This is the beginning of our “repentance” as the return to God’s ways and attributes, which are all good. As we return to Him we realize that His “anger” is turned away, for His ways are our comfort and delight, our Redemption.
“Behold, God is my redemption; I will trust, and will not be afraid, for God the Lord is my strength and song; and He is become my redemption’.” (12:2)
We have to understand our individual and collective Redemption also as the return to our Essence and true identity. We must assimilate that we were created by God through His Love. We are an emanation and extension of His Love. Hence we must become aware of who we really are and have in this material world God has given us.
“Therefore with joy shall you draw water out of the wells of redemption.” (12:3)
Our Sages compare the Torah to water, for we can’t live without God’s words from where we came. Thus we understand that our Redemption comes from His words. The joy we shall live is the awareness that His Love is our Redemption. Love as the material manifestation of God’s Love is our greatest joy, fulfillment, delight and plenitude. We enter the Messianic Era and the Final Redemption drinking from the wells of the goodness of Love’s ways and attributes as our common bond with God’s Love.
“And in that day shall you say: ‘Give thanks to the Lord, proclaim His Name, declare His doings among the peoples, make mention that His Name is exalted. Sing to the Lord, for He has done gloriously; this is made known in all the Earth.” (12:4-5)
In this awareness we express our gratitude for the realization of who we truly are. We finally know and experience what God did when He created us. His Name — as His ways and attributes He has showed us in the Torah — is exalted, as we exalt Him when we look up to all He has created. His glory will be revealed in all that is.
“Cry aloud and shout, you inhabitant of Zion, for great is the Holy One of Israel in the midst of you’.” (12:6)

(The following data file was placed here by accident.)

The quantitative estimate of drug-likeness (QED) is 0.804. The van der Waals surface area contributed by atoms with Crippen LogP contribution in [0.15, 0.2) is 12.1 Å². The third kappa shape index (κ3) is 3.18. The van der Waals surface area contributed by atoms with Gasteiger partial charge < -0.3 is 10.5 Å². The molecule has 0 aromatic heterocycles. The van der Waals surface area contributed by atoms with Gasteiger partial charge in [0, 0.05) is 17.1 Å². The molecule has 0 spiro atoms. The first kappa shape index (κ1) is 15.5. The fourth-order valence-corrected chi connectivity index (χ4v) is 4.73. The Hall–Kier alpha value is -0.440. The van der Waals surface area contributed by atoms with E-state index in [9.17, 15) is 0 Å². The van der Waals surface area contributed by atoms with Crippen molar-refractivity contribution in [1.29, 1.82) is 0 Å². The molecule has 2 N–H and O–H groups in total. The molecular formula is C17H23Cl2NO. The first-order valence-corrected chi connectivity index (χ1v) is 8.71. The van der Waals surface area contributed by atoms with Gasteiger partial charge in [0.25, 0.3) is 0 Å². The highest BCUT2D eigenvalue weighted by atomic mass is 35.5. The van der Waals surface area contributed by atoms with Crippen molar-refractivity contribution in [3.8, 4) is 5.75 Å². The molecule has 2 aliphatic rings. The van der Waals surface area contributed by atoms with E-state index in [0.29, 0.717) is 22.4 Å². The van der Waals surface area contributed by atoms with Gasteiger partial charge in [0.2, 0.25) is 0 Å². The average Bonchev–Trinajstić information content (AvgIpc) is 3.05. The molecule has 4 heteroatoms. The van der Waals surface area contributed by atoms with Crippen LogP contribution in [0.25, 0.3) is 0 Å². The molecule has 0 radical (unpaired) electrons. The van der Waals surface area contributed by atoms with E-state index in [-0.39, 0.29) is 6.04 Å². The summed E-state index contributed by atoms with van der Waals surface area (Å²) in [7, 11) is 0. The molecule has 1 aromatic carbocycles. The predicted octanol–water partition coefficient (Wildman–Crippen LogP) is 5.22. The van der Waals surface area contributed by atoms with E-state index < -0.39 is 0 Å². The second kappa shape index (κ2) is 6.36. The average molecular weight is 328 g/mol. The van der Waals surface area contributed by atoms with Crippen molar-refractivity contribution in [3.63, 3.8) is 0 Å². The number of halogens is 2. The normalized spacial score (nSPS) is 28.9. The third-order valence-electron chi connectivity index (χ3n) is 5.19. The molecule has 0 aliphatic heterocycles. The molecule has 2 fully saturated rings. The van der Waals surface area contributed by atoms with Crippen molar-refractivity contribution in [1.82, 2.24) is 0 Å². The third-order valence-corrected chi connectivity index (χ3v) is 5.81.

The Prophet tells us that we as Israel are the ones who return to Him as His people. God is gathering us from all corners of the world. He is bringing us to our Land, to Zion, to rejoice in our return to Him. He does it for us. Great is our joy, for God is our Holy One in the midst of us. Amen.
My PhotoHaifa, Southern Galilee, Israel
Ariel Ben Avraham (f. Zapata) was born in Cartagena, Colombia in 1958. After studying Cultural Anthropology in Bogotá moved to Chicago in 1984 where he worked as a television writer, reporter and producer for 18 years. In the 1990′s he produced video documentaries related to art, music, history and culture such as “Latin American Trails: Guatemala” distributed by Facets.org. Most of his life he studied ancient spiritual traditions and mysticism of major religions, understanding the mystic experience as the individual means to connect with Divinity. Since 2004 he studies and writes about Jewish mysticism and spirituality mainly derived from the Chassidic tradition, and the practical philosophy of the teachings of Jewish mystic Sages. The book “God as Love” is the compilation of his last years studying and learning Jewish mysticism, and the messages of the book are part of the content, exercises and processes of a series of seminars